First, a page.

With the Cold War over, the U.S. defense industry continued remaking itself in 1993, with layoffs continuing at a startling pace - particularly in Southern California.

Analysts say 1994 looks like more of the same."Defense cuts are permanent," Larry J. Kimbell, director of the highly respected UCLA Business Forecasting Project, said - citing the 150,000 aerospace jobs lost by California since 1986. "Those jobs are gone for good."

McKinsey Co. Inc. has estimated California's defense business peaked in 1988 at about $63 billion, or about 20 cents of every dollar spent in the state.

But expenditures fell to $50 billion in 1993 and will likely drop to $33 billion in 1997, analysts project.

"We expect 80,000 more people to lose their jobs in the aerospace industry during the next six years," Kimbell said. "Most of the people who lost these high-paying jobs will not be rehired in aircraft design and production in California before the end of this century."

In post-Cold War 1992, defense companies switched assets and began "consolidating" - that is, getting out of the business.

General Dynamics sold three of its major operations - Cessna Aircraft, missiles and fighter aircraft - while Martin Marietta agreed to buy General Electric's aerospace business, and bankrupt LTV sold off its missile and aerospace units.

The defense industry did not have any comparable deals in 1993 but saw a widespread contraction of business, with at least 30,000 job cuts announced:

- Los Angeles-based Northrop, citing the aircraft industry's slump, disclosed plans to shed 2,400 jobs during 1993 through layoffs and attrition. The company partly attributed the reductions to less work on the 747 civilian jumbo jet and the B-2 military plane.

- Lockheed Corp. eliminated about 9,000 jobs during 1993, with 3,200 positions eliminated at the company's Sunnyvale, Calif., missiles & space division due to federal spending cuts.

- General Motors unit Hughes Aircraft Co. announced plans to close all of its California missile plants by 1994 and cut 6,000 jobs. However, Hughes partly attributed the cutbacks to plans to move some jobs to Arizona, which has lower operating costs.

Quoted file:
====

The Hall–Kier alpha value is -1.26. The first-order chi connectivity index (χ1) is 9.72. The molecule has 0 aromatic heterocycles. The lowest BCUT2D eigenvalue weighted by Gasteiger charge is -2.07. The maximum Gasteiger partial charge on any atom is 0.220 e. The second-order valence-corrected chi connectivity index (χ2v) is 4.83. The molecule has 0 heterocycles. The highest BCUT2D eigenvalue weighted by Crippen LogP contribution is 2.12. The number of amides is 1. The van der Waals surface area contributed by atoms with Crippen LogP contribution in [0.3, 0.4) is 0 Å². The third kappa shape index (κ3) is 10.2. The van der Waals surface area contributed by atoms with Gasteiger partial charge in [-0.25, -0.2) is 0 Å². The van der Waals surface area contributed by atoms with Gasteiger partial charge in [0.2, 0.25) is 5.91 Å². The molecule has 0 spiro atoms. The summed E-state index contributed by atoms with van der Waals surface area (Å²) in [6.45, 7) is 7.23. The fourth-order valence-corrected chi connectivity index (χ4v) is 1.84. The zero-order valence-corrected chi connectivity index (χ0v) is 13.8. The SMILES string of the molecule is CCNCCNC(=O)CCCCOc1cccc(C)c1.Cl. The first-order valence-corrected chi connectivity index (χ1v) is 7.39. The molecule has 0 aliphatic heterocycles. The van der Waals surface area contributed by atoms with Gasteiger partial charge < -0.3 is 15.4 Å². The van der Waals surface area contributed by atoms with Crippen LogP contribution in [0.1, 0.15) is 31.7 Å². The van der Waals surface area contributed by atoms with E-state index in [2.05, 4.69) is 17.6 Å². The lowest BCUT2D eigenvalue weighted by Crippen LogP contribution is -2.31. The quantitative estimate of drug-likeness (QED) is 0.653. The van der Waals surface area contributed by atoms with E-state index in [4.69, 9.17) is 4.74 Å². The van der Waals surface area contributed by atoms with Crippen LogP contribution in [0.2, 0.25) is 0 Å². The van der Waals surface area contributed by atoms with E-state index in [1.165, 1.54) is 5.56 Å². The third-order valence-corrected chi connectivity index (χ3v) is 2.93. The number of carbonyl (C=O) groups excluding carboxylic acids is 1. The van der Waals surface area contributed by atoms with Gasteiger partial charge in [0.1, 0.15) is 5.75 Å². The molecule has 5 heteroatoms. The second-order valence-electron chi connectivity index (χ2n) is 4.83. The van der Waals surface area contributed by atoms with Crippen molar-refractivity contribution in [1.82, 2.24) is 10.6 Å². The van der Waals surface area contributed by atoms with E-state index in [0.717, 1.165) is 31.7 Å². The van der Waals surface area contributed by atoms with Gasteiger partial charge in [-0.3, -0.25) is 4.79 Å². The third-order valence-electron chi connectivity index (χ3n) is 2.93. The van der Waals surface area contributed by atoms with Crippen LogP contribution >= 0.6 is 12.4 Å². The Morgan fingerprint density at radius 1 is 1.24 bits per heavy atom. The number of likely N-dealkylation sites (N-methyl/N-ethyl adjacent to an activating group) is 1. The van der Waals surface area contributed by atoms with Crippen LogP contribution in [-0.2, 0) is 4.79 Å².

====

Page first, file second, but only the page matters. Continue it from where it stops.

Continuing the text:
- The Defense Department put McDonnell Douglas Corp. on a virtual probation due to problems with the C-17 military transport, ordering the company to improve performance or see the program canceled. Some 9,000 people work on the C-17 at McDonnell Douglas' Long Beach, Calif., plant.

View Comments

McDonnell Douglas also announced plans to cease operations at its Tulsa, Okla., aircraft plant, idling 1,150 employees.

The company likewise reduced work forces by approximately 8,350 people in Southern California; 600 in Mesa, Ariz. and 2,100 in St. Louis and St. Charles, Mo.

- Rockwell International Corp. announced plans to lay off at least 500 employees in its Space Systems division in Downey and Seal Beach, Calif., and cut as many as 900 jobs at its Rocketdyne engine operation in Canoga Park, Calif. The company cited lower federal space-program funding.

- Martin Marietta Corp., which closed a $3 billion deal to buy General Electric Co.'s aircraft electronics division during 1993, announced plans to cut about 9,000 jobs by year's end and nearly 2,000 more in 1994. The cutbacks represented part of a plan to reduce operating costs by $1.5 billion over the next five years.

Join the Conversation
Looking for comments?
Find comments in their new home! Click the buttons at the top or within the article to view them — or use the button below for quick access.